Top cop Julian Williams answers concerns about policing levels in Glynneath
THE area's top cop has given personal assurances to the people of Glynneath following concerns the town was not being adequately policed.
Chief Superintendent Julian Williams said not only did the area have its own dedicated officers, but there were many more that could be called on if there were any incidents.
Glynneath town councillors had voiced fears there too few officers on the ground. Mr Williams attended their January meeting to introduce himself and to allay any fears.
Mr Williams outlined the policing hierarchy, with Chief Inspector Andy Kingdom in charge of Neath Port Talbot and Inspector Huw Griffiths in charge of the Neath sector.
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Sergeant Andy Abraham was in charge of the Swansea, Neath and Dulais Valleys, while Glynneath was covered by PC Martin Jenkins and PCSO Barrie Jones.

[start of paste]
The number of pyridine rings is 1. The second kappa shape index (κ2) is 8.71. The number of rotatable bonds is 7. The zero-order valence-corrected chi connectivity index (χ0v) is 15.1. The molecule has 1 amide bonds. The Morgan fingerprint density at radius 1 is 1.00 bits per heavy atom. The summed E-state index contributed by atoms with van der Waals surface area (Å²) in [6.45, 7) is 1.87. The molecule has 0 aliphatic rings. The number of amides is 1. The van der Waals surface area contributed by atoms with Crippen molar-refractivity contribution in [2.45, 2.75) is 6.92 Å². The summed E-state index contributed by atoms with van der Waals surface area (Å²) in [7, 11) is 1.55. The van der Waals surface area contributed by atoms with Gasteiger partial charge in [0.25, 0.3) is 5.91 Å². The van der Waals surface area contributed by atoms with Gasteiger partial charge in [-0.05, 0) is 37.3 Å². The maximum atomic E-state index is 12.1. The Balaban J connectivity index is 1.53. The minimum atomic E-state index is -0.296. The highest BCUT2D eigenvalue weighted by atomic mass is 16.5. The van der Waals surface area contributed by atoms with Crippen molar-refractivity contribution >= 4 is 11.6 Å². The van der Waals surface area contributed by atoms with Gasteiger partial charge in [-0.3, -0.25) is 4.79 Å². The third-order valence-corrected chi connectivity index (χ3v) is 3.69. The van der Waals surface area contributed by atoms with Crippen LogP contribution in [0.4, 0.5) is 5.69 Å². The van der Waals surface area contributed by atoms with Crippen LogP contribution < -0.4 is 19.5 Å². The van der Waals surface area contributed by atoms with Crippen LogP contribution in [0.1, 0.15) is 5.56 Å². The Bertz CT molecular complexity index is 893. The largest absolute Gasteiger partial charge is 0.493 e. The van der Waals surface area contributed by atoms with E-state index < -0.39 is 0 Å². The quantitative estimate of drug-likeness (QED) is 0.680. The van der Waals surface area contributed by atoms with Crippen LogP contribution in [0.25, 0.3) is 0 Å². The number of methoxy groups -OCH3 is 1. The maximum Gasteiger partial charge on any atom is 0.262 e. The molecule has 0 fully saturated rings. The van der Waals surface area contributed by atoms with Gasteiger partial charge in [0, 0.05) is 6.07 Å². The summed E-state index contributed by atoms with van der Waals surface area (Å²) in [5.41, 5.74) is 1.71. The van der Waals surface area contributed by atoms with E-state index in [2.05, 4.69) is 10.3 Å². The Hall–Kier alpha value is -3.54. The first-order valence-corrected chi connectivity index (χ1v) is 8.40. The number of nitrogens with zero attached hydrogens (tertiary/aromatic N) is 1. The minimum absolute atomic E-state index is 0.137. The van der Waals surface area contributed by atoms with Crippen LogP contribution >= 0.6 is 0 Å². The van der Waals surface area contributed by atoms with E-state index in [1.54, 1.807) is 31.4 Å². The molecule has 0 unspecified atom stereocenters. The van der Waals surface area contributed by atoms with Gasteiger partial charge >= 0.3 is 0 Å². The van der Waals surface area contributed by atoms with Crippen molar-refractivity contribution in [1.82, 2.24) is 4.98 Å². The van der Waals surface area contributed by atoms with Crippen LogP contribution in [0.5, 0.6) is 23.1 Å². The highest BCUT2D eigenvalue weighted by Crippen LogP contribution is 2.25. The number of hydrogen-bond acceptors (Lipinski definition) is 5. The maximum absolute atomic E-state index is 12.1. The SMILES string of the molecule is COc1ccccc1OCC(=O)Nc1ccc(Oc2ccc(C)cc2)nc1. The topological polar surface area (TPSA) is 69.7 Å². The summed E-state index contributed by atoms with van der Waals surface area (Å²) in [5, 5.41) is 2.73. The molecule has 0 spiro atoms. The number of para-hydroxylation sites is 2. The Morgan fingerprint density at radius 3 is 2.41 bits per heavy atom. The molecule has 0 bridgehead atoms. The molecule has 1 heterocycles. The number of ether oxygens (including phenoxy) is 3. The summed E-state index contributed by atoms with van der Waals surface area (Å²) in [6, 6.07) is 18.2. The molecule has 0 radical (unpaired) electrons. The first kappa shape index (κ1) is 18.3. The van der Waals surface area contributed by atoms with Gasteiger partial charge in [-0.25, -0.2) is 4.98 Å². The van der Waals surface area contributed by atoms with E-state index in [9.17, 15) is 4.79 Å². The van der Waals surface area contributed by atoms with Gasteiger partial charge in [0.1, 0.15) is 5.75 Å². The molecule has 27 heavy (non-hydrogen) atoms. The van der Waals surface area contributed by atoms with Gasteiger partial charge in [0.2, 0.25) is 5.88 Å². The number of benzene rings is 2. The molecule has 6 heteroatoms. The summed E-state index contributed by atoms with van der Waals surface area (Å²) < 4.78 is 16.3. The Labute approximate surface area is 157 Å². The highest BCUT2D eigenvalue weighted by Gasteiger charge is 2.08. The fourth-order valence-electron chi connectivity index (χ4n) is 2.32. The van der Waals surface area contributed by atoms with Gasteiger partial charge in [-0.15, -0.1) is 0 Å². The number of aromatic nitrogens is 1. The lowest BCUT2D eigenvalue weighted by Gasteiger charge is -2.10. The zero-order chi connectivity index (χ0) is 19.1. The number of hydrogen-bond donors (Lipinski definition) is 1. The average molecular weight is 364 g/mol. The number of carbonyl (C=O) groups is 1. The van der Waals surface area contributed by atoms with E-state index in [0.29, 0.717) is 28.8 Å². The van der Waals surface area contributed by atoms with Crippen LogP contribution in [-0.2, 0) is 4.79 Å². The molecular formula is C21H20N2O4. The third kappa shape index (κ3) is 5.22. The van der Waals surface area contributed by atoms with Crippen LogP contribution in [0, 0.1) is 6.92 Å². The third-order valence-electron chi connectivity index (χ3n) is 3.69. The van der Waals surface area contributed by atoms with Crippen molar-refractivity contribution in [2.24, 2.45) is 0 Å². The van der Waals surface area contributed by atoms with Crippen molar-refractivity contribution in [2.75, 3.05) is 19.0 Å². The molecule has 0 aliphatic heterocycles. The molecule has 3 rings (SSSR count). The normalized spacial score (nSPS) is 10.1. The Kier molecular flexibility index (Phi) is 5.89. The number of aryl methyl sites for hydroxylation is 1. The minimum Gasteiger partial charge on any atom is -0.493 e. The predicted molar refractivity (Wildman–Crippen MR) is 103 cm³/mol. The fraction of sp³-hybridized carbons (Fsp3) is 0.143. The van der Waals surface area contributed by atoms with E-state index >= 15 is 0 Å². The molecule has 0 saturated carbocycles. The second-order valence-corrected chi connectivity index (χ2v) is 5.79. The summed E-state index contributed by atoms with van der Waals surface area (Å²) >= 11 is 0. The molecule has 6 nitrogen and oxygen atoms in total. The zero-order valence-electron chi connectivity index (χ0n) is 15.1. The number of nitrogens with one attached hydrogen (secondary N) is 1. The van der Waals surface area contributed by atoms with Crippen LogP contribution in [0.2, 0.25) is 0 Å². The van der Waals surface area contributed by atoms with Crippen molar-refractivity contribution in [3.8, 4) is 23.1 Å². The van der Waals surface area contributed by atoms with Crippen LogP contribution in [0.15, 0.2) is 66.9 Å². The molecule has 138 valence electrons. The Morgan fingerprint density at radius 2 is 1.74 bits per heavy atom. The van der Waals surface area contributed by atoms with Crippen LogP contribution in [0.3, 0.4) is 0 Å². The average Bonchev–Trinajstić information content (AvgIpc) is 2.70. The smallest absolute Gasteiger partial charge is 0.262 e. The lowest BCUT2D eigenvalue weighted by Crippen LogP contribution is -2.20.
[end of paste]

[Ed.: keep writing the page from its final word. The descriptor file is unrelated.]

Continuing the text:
However, Mr Williams pointed out South Wales Police was a force of nearly 3,000 officers with a large amount of support staff. "We have the whole strength of them behind us," he said.
Mr Williams assured councillors there were firearms, traffic and dog teams, among others, that could travel to the Glynneath area if there was an incident.
Asked if he thought there was an adequate number of frontline police, he answered: "What is frontline?
"Some of the issues we face now were not issues we faced before. Public protection has expanded rapidly. Domestic violence, vulnerable adults, child abuse... the way we want to deal with the public.
"We don't have a police officer on every street corner. That's unrealistic. The level of resources I've got doesn't stretch from here to the Severn bridge.
"But we have good quality officers and staff in these areas. When we need to call on the resources of South Wales Police, we do.
Mr Williams said it wasn't just about crime but feeling safe.
"I'm passionate about getting it right and I want to have my staff out there, finding out what the problems are," he added.